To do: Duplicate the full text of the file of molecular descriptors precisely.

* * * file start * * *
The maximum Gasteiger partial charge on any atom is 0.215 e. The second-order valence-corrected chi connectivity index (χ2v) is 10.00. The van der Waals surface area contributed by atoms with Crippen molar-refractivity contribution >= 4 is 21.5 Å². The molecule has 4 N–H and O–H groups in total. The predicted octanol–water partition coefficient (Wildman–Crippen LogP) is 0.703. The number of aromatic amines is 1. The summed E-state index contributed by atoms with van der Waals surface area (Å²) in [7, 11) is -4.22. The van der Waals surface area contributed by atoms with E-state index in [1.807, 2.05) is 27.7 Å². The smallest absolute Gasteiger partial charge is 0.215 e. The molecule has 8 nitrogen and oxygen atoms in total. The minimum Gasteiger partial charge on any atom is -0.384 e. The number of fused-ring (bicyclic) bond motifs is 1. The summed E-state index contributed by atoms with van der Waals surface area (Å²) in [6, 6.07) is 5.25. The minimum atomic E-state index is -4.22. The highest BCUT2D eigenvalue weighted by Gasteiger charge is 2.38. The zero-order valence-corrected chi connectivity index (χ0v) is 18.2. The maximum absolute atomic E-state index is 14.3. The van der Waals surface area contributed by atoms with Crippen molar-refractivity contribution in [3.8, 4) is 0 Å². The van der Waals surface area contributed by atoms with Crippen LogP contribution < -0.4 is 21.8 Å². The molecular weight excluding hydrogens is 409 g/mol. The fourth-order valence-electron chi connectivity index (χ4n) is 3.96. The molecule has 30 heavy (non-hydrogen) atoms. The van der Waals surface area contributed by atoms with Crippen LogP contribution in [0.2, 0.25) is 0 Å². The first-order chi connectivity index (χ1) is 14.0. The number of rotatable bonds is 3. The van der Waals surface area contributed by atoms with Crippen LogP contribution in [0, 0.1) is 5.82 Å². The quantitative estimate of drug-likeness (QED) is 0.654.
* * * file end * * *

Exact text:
The maximum Gasteiger partial charge on any atom is 0.215 e. The second-order valence-corrected chi connectivity index (χ2v) is 10.00. The van der Waals surface area contributed by atoms with Crippen molar-refractivity contribution >= 4 is 21.5 Å². The molecule has 4 N–H and O–H groups in total. The predicted octanol–water partition coefficient (Wildman–Crippen LogP) is 0.703. The number of aromatic amines is 1. The summed E-state index contributed by atoms with van der Waals surface area (Å²) in [7, 11) is -4.22. The van der Waals surface area contributed by atoms with E-state index in [1.807, 2.05) is 27.7 Å². The smallest absolute Gasteiger partial charge is 0.215 e. The molecule has 8 nitrogen and oxygen atoms in total. The minimum Gasteiger partial charge on any atom is -0.384 e. The number of fused-ring (bicyclic) bond motifs is 1. The summed E-state index contributed by atoms with van der Waals surface area (Å²) in [6, 6.07) is 5.25. The minimum atomic E-state index is -4.22. The highest BCUT2D eigenvalue weighted by Gasteiger charge is 2.38. The zero-order valence-corrected chi connectivity index (χ0v) is 18.2. The maximum absolute atomic E-state index is 14.3. The van der Waals surface area contributed by atoms with Crippen molar-refractivity contribution in [3.8, 4) is 0 Å². The van der Waals surface area contributed by atoms with Crippen LogP contribution < -0.4 is 21.8 Å². The molecular weight excluding hydrogens is 409 g/mol. The fourth-order valence-electron chi connectivity index (χ4n) is 3.96. The molecule has 30 heavy (non-hydrogen) atoms. The van der Waals surface area contributed by atoms with Crippen LogP contribution in [0.2, 0.25) is 0 Å². The first-order chi connectivity index (χ1) is 14.0. The number of rotatable bonds is 3. The van der Waals surface area contributed by atoms with Crippen LogP contribution in [0, 0.1) is 5.82 Å². The quantitative estimate of drug-likeness (QED) is 0.654.